Dionysus’ female companions, the maenads and bacchantes, left their homes in a mystical frenzy of wild worship, dressed in animal skins, adorned with wreaths and carrying knives and snakes, wandering through forests and gorges, cavorting wildly by torchlight. They knew no human fear, possessing a fierce irrational power which they used, at the peak of their ecstasy, to uproot whole trees and tear to pieces captured animals and even children and devour the bloody flesh.
“That Classical mythological material is the main means of expression for such a pronounced material storyteller, and not just an external form of narration, is self-evident,” wrote Fran Šijanec on the occasion of Ivan Zajec’s 80th anniversary, marked by an exhibition of his works (Fran Šijanec, Ivan Zajec, National Gallery, Ljubljana 1949, p. 18). The mythological motifs of satyrs and bacchantes fascinated Zajec throughout his career, from his academic sculpture Startled Satyr (1894) to the scores of small, relaxed and intimate terracotta sculptures from the 1920s.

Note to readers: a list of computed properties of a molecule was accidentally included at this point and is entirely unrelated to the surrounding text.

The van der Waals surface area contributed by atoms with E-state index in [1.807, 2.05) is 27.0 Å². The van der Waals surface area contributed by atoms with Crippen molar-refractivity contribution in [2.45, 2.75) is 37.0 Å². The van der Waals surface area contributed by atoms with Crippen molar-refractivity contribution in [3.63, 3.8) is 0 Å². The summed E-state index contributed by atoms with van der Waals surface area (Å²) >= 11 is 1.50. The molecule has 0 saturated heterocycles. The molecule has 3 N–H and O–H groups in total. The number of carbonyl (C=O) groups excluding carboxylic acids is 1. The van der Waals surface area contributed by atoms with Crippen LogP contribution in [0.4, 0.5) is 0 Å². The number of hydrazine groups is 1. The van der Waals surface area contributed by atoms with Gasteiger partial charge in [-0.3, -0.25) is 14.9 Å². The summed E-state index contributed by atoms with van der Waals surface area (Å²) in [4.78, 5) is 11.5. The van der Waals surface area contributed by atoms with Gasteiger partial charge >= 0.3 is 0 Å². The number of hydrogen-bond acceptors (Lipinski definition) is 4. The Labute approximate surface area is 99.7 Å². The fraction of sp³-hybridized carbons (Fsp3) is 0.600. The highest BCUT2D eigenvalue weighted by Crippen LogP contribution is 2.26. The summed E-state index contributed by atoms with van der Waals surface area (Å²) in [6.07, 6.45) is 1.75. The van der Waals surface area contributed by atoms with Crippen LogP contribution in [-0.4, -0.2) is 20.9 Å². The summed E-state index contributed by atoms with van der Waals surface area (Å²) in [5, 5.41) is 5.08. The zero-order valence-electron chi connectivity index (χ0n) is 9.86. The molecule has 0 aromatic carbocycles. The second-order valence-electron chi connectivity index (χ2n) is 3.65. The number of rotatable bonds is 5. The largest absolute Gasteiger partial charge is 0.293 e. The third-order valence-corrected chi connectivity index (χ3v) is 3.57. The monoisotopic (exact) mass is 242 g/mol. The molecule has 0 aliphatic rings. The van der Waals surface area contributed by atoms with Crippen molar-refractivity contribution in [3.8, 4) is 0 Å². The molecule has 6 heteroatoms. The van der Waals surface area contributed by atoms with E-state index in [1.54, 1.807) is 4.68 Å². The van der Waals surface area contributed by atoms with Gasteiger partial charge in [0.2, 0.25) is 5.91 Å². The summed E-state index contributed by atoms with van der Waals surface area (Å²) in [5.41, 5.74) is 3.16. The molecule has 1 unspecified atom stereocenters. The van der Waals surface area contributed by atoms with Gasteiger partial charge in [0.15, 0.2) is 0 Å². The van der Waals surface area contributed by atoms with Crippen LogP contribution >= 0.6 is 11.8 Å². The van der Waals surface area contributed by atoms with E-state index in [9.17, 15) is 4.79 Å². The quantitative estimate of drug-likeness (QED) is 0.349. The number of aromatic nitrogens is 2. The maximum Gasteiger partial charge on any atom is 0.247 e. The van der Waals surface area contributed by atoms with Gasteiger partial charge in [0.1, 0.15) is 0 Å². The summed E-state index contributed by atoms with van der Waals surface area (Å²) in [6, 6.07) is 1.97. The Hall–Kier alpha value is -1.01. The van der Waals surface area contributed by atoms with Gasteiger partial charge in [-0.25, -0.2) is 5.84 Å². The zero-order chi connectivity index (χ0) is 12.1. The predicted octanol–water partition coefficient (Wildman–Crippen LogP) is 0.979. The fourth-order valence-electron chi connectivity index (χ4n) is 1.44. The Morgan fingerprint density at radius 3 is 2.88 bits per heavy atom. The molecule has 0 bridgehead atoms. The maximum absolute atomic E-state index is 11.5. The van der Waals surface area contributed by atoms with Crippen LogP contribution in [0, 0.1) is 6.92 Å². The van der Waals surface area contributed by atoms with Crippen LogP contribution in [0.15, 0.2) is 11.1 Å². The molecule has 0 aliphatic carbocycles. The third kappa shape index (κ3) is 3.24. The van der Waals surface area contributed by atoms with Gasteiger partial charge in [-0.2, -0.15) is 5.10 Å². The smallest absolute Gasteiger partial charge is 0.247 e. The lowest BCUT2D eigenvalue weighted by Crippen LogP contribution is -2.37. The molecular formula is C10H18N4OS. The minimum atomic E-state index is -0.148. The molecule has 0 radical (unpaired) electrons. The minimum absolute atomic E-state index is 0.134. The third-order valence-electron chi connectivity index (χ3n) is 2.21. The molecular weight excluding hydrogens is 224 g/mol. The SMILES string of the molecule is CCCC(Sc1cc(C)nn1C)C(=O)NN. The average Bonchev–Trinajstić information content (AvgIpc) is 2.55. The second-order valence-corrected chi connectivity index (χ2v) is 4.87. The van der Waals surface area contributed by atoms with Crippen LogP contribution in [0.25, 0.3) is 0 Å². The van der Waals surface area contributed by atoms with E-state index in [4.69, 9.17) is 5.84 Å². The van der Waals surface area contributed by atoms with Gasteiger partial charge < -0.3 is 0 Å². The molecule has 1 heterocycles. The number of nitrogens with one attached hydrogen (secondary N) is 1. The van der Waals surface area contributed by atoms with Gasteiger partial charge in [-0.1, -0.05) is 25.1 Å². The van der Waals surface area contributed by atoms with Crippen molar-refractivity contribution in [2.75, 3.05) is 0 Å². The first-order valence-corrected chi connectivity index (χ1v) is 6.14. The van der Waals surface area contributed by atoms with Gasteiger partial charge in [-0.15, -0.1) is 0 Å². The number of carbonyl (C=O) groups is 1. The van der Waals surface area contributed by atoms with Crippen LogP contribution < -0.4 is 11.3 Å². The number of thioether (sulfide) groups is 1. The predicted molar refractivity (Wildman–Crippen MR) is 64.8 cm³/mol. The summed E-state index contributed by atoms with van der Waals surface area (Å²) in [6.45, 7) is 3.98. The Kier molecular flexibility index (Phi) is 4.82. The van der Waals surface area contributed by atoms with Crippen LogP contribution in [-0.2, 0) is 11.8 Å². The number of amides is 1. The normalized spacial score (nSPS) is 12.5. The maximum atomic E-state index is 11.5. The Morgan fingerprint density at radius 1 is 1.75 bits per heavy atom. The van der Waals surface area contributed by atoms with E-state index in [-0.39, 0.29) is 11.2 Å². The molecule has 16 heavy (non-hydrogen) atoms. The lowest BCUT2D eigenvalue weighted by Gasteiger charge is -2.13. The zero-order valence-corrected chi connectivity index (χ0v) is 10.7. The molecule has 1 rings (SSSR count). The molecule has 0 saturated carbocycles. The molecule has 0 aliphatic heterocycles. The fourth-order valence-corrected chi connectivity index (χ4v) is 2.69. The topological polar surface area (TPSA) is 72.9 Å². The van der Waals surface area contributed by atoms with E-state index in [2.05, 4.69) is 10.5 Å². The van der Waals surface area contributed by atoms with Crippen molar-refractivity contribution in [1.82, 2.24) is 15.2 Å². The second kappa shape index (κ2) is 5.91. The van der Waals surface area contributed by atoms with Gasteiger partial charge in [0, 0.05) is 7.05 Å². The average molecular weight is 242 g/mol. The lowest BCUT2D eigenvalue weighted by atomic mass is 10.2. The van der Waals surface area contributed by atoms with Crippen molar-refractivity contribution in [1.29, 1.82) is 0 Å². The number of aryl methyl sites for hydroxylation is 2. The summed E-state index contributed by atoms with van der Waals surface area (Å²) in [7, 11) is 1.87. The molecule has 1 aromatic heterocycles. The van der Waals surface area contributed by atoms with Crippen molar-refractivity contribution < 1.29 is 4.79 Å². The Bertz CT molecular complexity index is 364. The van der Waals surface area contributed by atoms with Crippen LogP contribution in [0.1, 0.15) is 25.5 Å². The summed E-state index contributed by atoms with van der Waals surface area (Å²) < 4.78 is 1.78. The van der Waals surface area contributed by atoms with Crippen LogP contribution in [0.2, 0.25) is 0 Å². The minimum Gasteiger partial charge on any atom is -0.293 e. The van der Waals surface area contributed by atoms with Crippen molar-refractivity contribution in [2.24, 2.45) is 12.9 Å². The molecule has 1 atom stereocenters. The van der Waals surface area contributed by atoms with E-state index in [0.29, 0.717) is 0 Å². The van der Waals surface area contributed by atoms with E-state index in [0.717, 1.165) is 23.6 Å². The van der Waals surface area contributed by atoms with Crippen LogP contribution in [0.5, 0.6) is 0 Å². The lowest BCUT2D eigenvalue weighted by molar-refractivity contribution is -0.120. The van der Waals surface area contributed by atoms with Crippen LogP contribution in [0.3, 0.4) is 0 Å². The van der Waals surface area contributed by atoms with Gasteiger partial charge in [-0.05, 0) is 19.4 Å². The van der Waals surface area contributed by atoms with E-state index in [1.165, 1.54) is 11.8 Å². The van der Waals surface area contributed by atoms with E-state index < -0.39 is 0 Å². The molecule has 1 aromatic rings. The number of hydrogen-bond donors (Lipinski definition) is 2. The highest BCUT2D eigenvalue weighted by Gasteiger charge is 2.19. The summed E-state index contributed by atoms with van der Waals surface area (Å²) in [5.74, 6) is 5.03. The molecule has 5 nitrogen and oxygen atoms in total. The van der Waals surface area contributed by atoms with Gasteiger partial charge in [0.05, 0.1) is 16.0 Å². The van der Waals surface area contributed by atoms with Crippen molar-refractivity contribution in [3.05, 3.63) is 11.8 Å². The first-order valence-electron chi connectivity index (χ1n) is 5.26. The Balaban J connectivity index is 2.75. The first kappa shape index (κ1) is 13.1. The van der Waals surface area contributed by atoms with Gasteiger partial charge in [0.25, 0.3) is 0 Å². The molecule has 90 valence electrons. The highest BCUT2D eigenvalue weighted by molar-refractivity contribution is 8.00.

Bacchante with Cymbals is one such lively sculpture of a figure rejoicing, dancing, moving and playing an instrument. The varied motifs of the pastoral idyll, the nudes, fauns and bacchantes illustrate ecstasy, an escape from everyday life and fusion with a primal abandonment, where one descends into the unknown and surrenders to instincts, passions and senses.
The long-haired, wreathed bacchante is shown dancing; her right leg raised, she revels in the sound of the cymbals – kymbala – attached to her raised hand. The Bacchante with Cymbals is related to the Startled Satyr not only in content, but also in the elements of its academic style, and could therefore have been created during Zajec’s specialisation at the Vienna Academy (1894–1896).